An open source personality testing system
Occult Battles On The Streets Of London, 1993
In 1993 the Neoist Alliance protested Ian Stuart’s performance of Karlheinz Stockhausen‘s Harlequin, promising to levitate the Pavilion Theatre 25 feet off the ground. Thee Temple Ov Psychic Youth (TOPY), however, lead a counter protest to stop the levitation, concerned that the levitation could create “a negative vortex would be created which could seriously damage the ozone layer.”
As the handful of individuals who’d decided to cross the picket line arrived for the concert, they were met with chants of ‘Boycott Stockhausen’ from our ranks, to which the TOPY activists replied with cries of ‘Stop The Levitation’. The counter-demonstrators pleaded with concert-goers to remain outside the building so that they could participate in a set of breathing and visualisation exercises designed to prevent the levitation. Once the concert began, the two sets of demonstrators prepared themselves for a psychic battle outside the theatre. These street actions drew a far larger crowd than the Ian Stuart recital inside the building. Passers-by were reluctant to step in front of the waves of psychic energy we were generating and soon much of the street was at a standstill. The Brighton and Hove Leader of 20/5/93 quoted one shaken concert-goer as saying, ‘I definitely felt my chair move. It shook for a minute and then stopped.’ The Neoist Alliance also received reports of toilets overflowing and electrical equipment short-circuiting, although these went unreported by the press.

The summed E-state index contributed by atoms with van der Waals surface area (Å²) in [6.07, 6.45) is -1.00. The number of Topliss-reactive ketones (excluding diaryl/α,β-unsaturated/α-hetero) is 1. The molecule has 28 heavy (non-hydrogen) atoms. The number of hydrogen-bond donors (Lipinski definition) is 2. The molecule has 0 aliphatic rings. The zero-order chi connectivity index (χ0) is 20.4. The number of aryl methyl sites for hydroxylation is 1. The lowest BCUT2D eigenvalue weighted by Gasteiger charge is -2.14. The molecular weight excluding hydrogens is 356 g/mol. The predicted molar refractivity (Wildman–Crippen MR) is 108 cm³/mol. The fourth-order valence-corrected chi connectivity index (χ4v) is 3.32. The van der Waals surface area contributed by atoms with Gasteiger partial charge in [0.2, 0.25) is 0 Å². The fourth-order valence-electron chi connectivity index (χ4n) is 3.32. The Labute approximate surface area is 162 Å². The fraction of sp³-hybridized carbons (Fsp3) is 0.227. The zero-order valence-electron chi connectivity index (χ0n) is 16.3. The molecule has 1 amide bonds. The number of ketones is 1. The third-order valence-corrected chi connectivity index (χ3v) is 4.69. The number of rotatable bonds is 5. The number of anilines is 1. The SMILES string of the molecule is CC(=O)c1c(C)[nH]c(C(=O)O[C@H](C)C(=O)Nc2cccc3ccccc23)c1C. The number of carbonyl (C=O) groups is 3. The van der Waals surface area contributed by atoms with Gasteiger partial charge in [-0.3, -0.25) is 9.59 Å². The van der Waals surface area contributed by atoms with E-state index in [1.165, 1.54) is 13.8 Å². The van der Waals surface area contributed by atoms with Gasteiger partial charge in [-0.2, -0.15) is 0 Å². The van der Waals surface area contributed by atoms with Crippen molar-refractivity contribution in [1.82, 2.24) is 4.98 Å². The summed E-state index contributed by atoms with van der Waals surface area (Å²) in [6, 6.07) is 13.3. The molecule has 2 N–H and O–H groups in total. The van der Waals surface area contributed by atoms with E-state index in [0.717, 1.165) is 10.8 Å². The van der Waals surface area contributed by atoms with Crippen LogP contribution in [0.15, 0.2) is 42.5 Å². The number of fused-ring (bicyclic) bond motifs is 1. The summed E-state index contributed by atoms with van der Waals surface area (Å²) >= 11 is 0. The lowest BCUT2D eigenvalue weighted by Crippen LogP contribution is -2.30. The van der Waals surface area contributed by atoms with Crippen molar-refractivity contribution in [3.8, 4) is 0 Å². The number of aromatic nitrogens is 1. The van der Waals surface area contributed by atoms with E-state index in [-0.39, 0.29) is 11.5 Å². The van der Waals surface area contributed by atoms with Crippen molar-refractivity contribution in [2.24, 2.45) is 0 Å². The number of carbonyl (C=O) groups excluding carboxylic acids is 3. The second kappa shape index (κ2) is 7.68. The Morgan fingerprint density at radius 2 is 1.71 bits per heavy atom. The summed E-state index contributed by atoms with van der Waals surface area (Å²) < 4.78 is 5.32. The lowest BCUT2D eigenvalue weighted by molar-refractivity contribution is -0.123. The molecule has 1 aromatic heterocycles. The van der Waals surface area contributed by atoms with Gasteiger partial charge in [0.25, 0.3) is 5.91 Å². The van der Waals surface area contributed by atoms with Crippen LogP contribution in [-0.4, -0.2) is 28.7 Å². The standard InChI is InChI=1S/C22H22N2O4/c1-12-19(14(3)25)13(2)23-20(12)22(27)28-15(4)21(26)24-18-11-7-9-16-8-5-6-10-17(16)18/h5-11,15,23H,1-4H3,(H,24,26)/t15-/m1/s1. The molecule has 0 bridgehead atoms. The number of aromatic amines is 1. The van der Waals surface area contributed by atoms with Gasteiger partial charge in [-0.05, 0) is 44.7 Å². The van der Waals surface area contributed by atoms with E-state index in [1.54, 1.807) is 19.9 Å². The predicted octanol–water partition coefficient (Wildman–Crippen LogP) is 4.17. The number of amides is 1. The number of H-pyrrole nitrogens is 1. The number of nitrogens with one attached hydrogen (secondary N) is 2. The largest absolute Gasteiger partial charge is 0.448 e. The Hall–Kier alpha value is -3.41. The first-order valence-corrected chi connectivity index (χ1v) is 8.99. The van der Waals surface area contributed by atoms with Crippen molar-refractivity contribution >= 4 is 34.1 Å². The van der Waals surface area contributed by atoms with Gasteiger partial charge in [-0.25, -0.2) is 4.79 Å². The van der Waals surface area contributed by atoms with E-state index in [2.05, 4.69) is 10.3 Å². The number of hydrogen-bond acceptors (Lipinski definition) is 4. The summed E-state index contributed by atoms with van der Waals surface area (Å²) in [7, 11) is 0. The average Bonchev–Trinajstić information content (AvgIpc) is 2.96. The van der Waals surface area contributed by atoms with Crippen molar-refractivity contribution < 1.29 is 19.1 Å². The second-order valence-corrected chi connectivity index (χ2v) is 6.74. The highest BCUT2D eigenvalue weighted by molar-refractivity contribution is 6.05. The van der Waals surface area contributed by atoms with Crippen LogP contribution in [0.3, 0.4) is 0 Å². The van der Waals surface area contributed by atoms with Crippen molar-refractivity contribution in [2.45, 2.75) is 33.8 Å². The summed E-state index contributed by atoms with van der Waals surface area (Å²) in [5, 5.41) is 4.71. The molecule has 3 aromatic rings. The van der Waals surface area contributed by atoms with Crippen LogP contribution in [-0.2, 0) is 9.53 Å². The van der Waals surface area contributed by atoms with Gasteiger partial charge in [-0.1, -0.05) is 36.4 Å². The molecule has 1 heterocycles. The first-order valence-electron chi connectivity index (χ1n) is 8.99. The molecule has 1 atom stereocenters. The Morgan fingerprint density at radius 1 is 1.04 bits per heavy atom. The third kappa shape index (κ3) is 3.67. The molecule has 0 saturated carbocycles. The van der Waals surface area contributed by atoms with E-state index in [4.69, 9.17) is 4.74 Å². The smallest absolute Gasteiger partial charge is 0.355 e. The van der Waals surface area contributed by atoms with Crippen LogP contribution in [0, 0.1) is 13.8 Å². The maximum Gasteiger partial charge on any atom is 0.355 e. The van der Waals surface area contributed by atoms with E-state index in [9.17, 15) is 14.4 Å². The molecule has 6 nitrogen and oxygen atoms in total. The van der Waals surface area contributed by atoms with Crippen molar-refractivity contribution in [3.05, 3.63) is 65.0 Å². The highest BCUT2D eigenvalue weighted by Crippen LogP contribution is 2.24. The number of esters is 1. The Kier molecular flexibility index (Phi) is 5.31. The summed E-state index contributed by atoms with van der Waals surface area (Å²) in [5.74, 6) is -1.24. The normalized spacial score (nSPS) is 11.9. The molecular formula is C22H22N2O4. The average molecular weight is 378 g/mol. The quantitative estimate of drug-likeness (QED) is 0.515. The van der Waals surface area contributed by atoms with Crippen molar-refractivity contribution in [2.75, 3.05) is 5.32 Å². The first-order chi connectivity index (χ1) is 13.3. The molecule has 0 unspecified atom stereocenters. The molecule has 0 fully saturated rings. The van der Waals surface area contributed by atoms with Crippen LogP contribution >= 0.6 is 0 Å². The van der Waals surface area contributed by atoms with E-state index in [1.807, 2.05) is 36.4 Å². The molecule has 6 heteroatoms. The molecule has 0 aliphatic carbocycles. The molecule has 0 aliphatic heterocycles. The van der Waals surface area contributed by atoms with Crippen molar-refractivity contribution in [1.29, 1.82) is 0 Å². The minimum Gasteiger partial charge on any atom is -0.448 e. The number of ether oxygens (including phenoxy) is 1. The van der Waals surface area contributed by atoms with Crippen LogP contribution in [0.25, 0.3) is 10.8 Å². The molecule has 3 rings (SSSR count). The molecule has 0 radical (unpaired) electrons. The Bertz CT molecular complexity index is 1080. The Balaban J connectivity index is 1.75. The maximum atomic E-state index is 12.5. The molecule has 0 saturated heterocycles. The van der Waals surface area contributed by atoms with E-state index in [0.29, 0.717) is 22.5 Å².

While TOPY were adamant that their actions prevented the Pavilion Theatre being raised 25 feet into the air, the Neoist Alliance considers the protest to have been a complete success.
Full Story: The Stewart Home Society: OUR TACTICS AGAINST STOCKHAUSEN
(via Peter Bebergal)
eBay Bans The Selling of Magical Items And Psychic Services
The great and powerful internet auction house eBay has henceforth banned all sales of wizardly enchantments and magic spells, even if you have a vacuum cleaner’s worth of gold to offer.
Indeed, the company knows not what it does, unaware that the hour of the dragons grows near. Not only has eBay banned the sale of spells, but it has also prohibited the sale of potions. Yes, that even includes the +2 Potion of Dragonslaying — the fools! Psychic readings are similarly forbidden.
Read more at http://www.tecca.com/news/2012/08/15/ebay-magic-potion-psychic-reading-ban/#HhbovxHjcM6L82FJ.99
Tecca: Alas! eBay to ban sale of magic spells, potions
See also: Square prohibits its service from being used for “occult materials.”
Synesthesia May Explain Aura Reading
From Science Daily:
In basic neurological terms, synesthesia is thought to be due to cross-wiring in the brain of some people (synesthetes); in other words, synesthetes present more synaptic connections than “normal” people. “These extra connections cause them to automatically establish associations between brain areas that are not normally interconnected,” professor Gómez Milán explains. New research suggests that many healers claiming to see the aura of people might have this condition. [...]
Many local people attribute “paranormal powers” to El Santón, because of his supposed ability to see the aura of people “but, in fact, it is a clear case of synesthesia,” the researchers explained. According to the researchers, El Santón has face-color synesthesia (the brain region responsible for face recognition is associated with the color-processing region); touch-mirror synesthesia (when the synesthete observes a person who is being touched or is experiencing pain, s/he experiences the same); high empathy (the ability to feel what other person is feeling), and schizotypy (certain personality traits in healthy people involving slight paranoia and delusions). “These capacities make synesthetes have the ability to make people feel understood, and provide them with special emotion and pain reading skills,” the researchers explain.